Tie the knot


Ties, to some they’re a nuisance, intimidating even. Colors, textures, patterns, pairing them with a shirt. Then you have the knots; four-in-hand, half-windsor, windsor, eldredge, trinity, PRATT (light bulb), etc. & no, clip-ons DO NOT count.

First off, if you’ve ever been that guy to buy shirts and ties together. Stop it. There’s no need. I’ve fallen into that trap myself. Think of them as separates. If you keep buying them together you’ll start to think of them as a pair and they’ll always go together. It becomes stale. The beauty of them being separates is that every combination creates a new look.

When buying ties, barring a special event or occasion, have multiple shirts in mind before you make a purchase. Novelty ties can be fun but keep in mind the bigger picture.

Let’s break it down.

Tie Bar

They come in a myriad of colors, shapes and can be longer or shorter in length depending on the tie you’re wearing, but they all do the same job. Hold your tie in place.

The rule of thumb here is that the tie bar should be placed preferably in between your third and fourth buttons, about half way in between your torso.

Be mindful of the kind of metal that you get. Whether it be gold, silver, or bronze. The other metals on your belt, watch, bracelets etc. should all be the same color but if you go with a colored tie bar, just have fun with it.

The following can be found at The Tie Bar.


Silk/silk knit– dressier/formal occasions (knit option offers more versatility)

Cotton – lightweight alternative that can be dressed up or down

Linen – light weight for warmer months

Wool/wool knit – heavier fabric for cooler months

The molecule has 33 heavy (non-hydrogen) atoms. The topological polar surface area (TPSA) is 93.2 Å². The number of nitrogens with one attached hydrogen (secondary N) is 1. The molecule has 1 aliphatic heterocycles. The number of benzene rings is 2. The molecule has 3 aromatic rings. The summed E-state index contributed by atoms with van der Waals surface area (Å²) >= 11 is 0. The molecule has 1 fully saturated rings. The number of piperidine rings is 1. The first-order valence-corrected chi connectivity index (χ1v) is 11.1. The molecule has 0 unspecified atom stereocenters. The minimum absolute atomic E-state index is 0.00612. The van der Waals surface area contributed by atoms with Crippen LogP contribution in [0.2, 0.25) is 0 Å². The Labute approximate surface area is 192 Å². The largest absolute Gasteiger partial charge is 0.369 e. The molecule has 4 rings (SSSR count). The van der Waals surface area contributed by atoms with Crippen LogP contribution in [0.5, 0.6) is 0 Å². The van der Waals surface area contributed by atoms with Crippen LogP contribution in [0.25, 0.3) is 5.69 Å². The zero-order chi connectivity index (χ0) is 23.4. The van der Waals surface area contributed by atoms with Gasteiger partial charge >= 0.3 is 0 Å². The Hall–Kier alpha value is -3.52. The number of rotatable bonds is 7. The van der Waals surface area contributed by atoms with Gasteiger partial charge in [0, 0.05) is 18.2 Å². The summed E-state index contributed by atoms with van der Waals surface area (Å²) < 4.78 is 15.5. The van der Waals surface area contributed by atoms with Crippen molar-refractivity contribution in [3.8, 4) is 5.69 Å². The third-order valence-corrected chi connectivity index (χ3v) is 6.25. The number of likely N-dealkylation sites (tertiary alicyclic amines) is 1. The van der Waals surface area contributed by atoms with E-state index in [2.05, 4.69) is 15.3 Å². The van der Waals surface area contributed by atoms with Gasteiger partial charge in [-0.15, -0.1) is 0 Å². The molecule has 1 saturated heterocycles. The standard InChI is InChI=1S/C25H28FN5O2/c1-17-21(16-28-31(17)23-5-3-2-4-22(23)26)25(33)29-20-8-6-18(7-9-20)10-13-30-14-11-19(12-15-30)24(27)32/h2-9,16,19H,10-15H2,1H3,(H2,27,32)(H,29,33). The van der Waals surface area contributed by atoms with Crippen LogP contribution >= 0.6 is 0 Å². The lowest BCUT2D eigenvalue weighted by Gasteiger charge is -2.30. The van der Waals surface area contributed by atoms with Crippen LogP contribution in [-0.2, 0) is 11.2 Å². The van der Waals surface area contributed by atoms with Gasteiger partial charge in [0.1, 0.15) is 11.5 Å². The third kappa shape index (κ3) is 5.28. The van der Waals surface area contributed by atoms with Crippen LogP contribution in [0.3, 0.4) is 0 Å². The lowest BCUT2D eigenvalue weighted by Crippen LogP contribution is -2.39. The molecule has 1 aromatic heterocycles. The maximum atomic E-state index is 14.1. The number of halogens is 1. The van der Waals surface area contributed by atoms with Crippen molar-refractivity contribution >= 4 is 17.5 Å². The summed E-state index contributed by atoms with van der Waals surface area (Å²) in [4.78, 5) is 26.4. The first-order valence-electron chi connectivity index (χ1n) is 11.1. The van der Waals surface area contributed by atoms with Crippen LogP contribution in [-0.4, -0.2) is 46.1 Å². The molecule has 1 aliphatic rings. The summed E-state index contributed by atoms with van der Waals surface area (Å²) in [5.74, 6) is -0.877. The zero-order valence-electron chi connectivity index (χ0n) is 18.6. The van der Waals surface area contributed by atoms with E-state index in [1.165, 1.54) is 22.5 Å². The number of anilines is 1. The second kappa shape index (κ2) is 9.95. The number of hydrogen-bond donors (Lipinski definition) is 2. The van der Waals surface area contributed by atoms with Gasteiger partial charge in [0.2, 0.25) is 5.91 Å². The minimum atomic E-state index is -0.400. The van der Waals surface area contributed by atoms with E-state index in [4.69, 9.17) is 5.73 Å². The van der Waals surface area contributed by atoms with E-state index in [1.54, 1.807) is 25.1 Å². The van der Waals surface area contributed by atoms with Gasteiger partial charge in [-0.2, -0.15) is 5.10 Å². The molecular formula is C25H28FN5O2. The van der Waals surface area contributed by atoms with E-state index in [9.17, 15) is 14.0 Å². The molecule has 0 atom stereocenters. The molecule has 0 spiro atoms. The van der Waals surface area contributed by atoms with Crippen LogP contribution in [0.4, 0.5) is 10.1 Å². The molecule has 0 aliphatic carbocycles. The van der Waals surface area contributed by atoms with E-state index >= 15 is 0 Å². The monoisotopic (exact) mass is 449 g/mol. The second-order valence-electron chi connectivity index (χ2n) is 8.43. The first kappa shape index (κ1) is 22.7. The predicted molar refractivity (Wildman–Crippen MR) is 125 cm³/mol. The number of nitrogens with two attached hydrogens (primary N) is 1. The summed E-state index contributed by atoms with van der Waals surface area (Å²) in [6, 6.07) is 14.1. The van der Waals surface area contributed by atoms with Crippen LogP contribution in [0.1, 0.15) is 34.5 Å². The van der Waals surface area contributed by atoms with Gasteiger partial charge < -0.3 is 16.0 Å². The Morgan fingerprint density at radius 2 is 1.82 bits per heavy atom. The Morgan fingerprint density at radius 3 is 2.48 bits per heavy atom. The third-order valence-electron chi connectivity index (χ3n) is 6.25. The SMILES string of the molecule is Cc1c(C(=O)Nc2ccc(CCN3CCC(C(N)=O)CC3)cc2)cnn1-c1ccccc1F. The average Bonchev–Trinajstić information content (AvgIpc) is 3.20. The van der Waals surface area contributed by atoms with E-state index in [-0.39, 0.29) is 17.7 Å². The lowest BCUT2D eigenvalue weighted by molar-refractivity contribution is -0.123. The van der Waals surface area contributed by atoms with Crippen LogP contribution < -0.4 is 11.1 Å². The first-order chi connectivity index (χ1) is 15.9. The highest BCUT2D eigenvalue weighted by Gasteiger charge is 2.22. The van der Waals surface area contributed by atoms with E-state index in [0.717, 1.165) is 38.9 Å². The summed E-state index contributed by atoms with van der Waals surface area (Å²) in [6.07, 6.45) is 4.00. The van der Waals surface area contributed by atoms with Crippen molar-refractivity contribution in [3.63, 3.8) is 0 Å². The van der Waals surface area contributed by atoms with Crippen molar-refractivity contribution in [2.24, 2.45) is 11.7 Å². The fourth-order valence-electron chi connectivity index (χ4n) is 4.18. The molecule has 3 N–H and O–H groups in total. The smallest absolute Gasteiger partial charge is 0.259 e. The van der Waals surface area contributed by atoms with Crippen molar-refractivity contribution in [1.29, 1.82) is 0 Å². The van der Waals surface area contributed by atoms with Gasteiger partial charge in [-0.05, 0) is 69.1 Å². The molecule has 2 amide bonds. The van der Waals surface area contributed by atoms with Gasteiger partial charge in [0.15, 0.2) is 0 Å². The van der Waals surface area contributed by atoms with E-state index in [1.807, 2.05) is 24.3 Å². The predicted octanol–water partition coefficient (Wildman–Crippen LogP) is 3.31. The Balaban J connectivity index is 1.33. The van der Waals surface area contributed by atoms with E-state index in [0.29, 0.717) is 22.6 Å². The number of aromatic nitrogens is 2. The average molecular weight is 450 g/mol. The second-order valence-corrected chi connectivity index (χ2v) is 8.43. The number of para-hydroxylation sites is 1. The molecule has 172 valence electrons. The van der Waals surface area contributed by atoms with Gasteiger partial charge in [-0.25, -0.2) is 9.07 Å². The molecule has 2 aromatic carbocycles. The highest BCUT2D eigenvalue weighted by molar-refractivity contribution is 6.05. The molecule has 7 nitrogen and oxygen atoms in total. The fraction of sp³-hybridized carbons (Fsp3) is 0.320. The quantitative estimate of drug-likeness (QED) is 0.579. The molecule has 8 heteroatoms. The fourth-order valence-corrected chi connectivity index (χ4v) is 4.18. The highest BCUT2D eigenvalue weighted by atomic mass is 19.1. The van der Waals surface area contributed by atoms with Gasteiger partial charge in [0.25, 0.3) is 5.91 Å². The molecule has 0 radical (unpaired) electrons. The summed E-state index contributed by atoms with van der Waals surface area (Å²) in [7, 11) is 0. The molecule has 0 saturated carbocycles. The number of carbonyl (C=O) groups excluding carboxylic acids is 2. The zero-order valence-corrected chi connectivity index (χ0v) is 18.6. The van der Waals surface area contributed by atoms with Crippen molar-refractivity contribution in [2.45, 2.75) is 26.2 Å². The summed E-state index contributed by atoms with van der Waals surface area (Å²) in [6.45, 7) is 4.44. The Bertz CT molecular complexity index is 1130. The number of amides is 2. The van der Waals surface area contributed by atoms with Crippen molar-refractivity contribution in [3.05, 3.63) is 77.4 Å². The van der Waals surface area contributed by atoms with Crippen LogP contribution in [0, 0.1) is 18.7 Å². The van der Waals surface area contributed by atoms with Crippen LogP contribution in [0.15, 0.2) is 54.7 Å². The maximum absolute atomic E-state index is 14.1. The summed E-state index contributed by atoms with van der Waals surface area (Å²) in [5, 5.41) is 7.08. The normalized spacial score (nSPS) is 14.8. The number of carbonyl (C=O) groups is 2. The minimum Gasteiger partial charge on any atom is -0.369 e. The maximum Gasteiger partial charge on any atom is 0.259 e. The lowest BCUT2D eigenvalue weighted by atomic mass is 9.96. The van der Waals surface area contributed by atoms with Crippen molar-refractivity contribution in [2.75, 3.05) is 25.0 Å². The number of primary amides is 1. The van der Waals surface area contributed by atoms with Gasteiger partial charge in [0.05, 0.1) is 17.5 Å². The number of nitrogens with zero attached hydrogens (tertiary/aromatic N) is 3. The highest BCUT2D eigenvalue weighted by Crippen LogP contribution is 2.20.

The black tie is a staple in every man’s closet but the most versatile tie I own, and recommend to others, is a navy blue silk knit.

(…but it has a flat bottom. Yes, yes it does. I promise you’ll be fine)

It can be dressed up or down, works with any color or pattern and the fact that it’s knit gives you a little more flare.

Along with your solid knit, a striped knit, small polka dot, striped and solid ties in cotton or silk are great investments.


Ok, it’s technically not a “color” but you shouldn’t count it out. Its absence of color is what makes it so versatile and complimentary.

Texture here can make all the difference in the world.

Gray cotton works with just about anything as silk can run the risk of being too…prom-y.


The original power tie. Some of the most powerful men in the world wear this when they mean business…


If you follow (ed) sports, you would know that Tiger Woods always wore red during the final round of his tournament.

“I wear red on Sundays because my mom thinks that that’s my power color, and you know you should always listen to your mom.”

                                                                                    -Tiger Woods

Wear red & listen to your mom.

Oh, and one last tid bit…